Larry Gage, president of the National Association of Public Hospitals, expressed sympathy for some soon-to-be-jobless House Democratic senior staff members who addressed the association's fall conference in Arlington, Va.
"We have a suicide watch for some of the congressional staff members here today. But they have agreed to be here-and copies of their resumes are outside," Mr. Gage said.
A senior staffer reported that another staff member vented some anger about White House healthcare adviser Ira Magaziner by asking, "What's wrong with this picture? I don't have a job and Ira does."
Speaking of black humor, President Clinton's failure to pass healthcare reform didn't slip by the witty folks who poked fun at Wall Street and corporate America during this year's "Financial Follies," a charity event sponsored by the New York Financial Writers' Association.
Here are the offending lyrics from the musical ditty, performed to the tune of "Old Man River":
He couldn't pass healthcare
with his first lady,
'cause he got distracted
with troops in Haiti.
That young man Bubba,
he jest keeps doin' it wrong.
Phone home.What's the first thing many hospital patients do after they've been admitted to their rooms?
Logic would dictate they call a friend or relative. Yet, that's nearly impossible in most Department of Veterans Affairs hospitals because patient rooms don't have telephones. Patients can still make a call, but they have to walk to a pay phone or ask a nurse to bring a portable pay phone to their rooms.
Currently, only 58 of the nation's 171 VA medical centers have patient room telephones.
However, this month, the phone age dawned for patients in the Veterans Affairs Medical Center in Houston. Through a combination of efforts, 747 telephones were installed in patient rooms.
The installation was part of the PT Phone Home Project, for which Congress appropriated $1.5 million in 1993. The federal funding helps purchase telephone wiring and hardware for VA medical centers.
However, it's just a fraction of the cost, so other groups have pitched in. For example, at the Houston VA hospital and others, the Communications Workers of America have been installing the circuitry at no cost. Installations are under way at 41 other VA medical centers, officials said.
The challenger.Ameritech may have taken it on the chin in front of the home crowd in Chicago, but expect it to come back fighting for a share of the title of community health information network operator.
Commenting on the company's loss to a competing alliance of high-tech vendors for a Chicago-area CHIN contract (Nov. 21, p. 21), an Ameritech spokeswoman extolled the virtues of competition and intimated that the telecommunications company was not about to cede the market.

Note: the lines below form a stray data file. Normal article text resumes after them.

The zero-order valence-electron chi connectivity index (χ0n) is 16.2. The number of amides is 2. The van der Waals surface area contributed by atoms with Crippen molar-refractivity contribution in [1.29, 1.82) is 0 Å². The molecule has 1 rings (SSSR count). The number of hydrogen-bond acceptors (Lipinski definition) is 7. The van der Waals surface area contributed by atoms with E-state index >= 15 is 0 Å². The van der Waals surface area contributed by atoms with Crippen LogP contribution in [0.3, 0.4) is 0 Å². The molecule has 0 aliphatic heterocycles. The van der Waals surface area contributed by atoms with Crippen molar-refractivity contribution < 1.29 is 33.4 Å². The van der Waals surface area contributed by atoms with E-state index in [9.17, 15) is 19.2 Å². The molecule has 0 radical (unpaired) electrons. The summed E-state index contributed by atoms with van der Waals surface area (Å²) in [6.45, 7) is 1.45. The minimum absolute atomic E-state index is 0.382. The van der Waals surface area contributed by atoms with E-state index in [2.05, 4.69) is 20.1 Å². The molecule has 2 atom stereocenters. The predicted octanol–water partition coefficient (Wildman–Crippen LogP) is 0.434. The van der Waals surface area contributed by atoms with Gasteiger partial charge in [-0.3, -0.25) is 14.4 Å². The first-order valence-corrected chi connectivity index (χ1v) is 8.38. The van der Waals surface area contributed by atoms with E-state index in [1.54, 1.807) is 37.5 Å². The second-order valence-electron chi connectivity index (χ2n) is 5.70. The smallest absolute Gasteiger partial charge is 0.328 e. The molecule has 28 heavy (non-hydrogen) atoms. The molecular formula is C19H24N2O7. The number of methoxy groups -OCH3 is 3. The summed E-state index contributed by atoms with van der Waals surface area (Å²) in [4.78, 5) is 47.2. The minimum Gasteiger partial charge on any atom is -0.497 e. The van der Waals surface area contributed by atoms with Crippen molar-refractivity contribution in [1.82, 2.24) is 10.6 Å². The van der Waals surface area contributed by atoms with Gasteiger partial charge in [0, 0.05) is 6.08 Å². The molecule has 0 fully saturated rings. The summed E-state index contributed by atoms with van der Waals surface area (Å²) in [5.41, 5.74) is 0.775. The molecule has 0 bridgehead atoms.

The Metropolitan Chicago Healthcare Council acknowledged as much when it disclosed the next moves for a coalition of providers, payers and community interests that engineered the initiative under the council's banner. The Chicago network is seen as a model for provider control of health data.
"By this very process, you have created your competition," said William Lewis, MCHC senior vice president, referring to the winnowing of winners and losers down to the final partners. So in addition to negotiating a contract and developing a business plan with the winning bidder, which calls itself the ChinAlliance, the metropolitan Chicago CHIN is gearing up for a big marketing and public relations campaign.
Chicago-based Ameritech has been battling another early-to-market CHIN developer, Integrated Medical Systems of Golden, Colo., and has some catching up to do in its own back yard. IMS already has a Chicago-area unit called the Illinois Medical Information Network, Oak Brook, which has been building links between physicians and hospitals. IMIN is now one of the eight partners in the ChinAlliance.
New hire.Delta Dental Plans Association, with a membership that provides dental coverage to nearly 26 million people in more than 30,000 employer groups, has landed an accomplished healthcare executive as its new president and chief executive officer.
Carl Zimmerman joins Chicago-based Delta from Blue Cross and Blue Shield of Illinois, where he has been a vice president for health affairs. Prior to that he was executive vice president for systems operation at Evangelical Health Systems, Oak Brook, Ill. Mr. Zimmerman replaces James E. Bonk, who is retiring. The Delta network represents 94,000 dentists. Mr. Zimmerman intends to work more closely with hospital groups and other national organizations that represent providers and insurers.
Season of giving.The Joint Commission on Accreditation of Healthcare Organizations' latest annual tax filing with the Internal Revenue Service revealed that the commission received donations from two corporations whose executives sit on the JCAHO's 28-member board.
Castle Harlan, a New York-based venture capital firm, donated $10,000 to the JCAHO last year. Its chairman and chief executive officer, John Castle, is a public member of the JCAHO board. And PMH Health Resources, a Phoenix-based healthcare system, donated $5,000 to the JCAHO in 1993. Its president and CEO, Reginald Ballantyne III, also is on the JCAHO board as a representative of the American Hospital Association.
The donations are in addition to annual gifts from the JCAHO's five sponsoring healthcare organizations, which include the AHA and the American Medical Association. Each organization contributes $140,000 annually to the JCAHO, or $20,000 for every seat it has on the board. JCAHO tax filings dating to 1986 did not identify donations from any board-affiliated organizations other than the sponsoring healthcare groups.